Shapolsky v Brewton

Citation56 S.W.3d 120
Parties<!--56 S.W.3d 120 (Tex.App.-Houston 2001) IAN SHAPOLSKY, ANITA SHAPOLSKY, and SURE SELLER, INC., Appellants v. PETE BREWTON, Appellee NO. 14-00-00714-CV Court of Appeals of Texas, Houston (14th Dist.)
Decision Date28 June 2001
CourtCourt of Appeals of Texas

Page 120

56 S.W.3d 120 (Tex.App.-Houston [14th Dist.] 2001)
IAN SHAPOLSKY, ANITA SHAPOLSKY, and SURE SELLER, INC., Appellants
v.
PETE BREWTON, Appellee
NO. 14-00-00714-CV
Court of Appeals of Texas, Houston (14th Dist.).
June 28, 2001
Rehearing Overruled Sept. 20, 2001

On Appeal from the 55th District Court Harris County, Texas Trial Court Cause No. 95-37132

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Panel consists of Justices Yates, Wittig, and Frost.

OPINION

Kem Thompson Frost, Justice

This is an interlocutory, accelerated appeal from the trial court's denial of special appearances filed by appellants, Ian Shapolsky, Anita Shapolsky, and Sure Seller, Inc.

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I. Factual and Procedural Background

Appellee, Pete Brewton, is an investigative journalist. At the behest of national book publisher Simon & Schuster, he authored a political expose entitled The Mafia, the CIA and George Bush. Brewton wanted the book published soon after its completion in July 1992, to coincide with the November 1992 presidential election. However, Simon & Schuster was unable to publish the book in 1992. Several other publishers approached Brewton to publish his book. Among them was Shapolsky Publishers, Inc. ("SPI"), a New York based specialty book publisher. When SPI confirmed that it could publish the book well before the 1992 election, Brewton began negotiations with its president, sole shareholder, and director, Ian Shapolsky.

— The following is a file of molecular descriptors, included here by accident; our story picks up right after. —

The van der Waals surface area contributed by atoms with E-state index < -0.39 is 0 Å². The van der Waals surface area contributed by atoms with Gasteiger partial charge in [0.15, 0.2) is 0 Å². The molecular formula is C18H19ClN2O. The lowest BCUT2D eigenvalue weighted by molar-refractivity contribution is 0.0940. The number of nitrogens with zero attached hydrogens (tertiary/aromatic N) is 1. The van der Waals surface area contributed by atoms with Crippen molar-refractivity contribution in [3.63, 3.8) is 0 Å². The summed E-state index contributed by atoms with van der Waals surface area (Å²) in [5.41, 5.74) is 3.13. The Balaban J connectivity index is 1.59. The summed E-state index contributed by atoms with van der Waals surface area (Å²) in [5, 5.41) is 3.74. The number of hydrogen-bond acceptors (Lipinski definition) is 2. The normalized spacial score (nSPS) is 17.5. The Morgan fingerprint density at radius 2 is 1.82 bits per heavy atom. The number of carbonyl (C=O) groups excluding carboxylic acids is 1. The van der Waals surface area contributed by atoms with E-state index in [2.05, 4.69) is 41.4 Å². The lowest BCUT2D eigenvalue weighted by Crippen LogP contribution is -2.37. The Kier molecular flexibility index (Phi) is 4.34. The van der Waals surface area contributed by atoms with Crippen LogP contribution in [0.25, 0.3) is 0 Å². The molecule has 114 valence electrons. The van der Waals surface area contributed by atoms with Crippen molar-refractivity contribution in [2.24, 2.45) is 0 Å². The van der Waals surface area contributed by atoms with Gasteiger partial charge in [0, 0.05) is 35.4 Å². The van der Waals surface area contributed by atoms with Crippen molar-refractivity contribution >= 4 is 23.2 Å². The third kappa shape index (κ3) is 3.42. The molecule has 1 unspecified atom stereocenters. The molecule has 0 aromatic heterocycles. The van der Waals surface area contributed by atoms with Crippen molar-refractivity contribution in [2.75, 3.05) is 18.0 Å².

A. Brewton's Publishing Contract with SPI

Brewton, who was then living in Austin, Texas, engaged in contract negotiations by telephone, fax, and mail with SPI (through Ian Shapolsky) in New York. Through these communications, Ian represented to Brewton that SPI had the resources to publish and market the book nationally. The parties' negotiations culminated in a publishing contract, which provided that SPI would use its best efforts to print, publish, and sell the book before election day. The only parties to this agreement were SPI and Brewton.

After the parties had executed the publishing contract, Ian notified Brewton that SPI did not have the resources to print the book and that the printer would not extend credit for its publication. Without time to find another publisher who could meet the target publication date, Brewton agreed to make a short-term loan to SPI by advancing $44,500, half the cost to print and ship the book. From Texas, Brewton sent a cashier's check for $39,500 directly to the printer in Virginia, and sent a separate check for $5,000 to SPI for shipping costs. To document this loan, the parties entered into a second contract, entitled "Agreement between Mr. Peter Brewton & SPI Books-Shapolsky Publishers, Inc.," in which (1) SPI promised to repay the $44,500 within thirty days at a 12% per year interest rate and (2) the parties agreed to adjust the agreed royalty rates 10-15% upward in favor of Brewton.

By the first week of October 1992, nearly 31,000 copies of the book had been printed, but few were actually available for sale in bookstores by election day. SPI spent less than $15,000 to promote and advertise Brewton's book, $5,500 of which Brewton advanced to pay for television and radio publicity.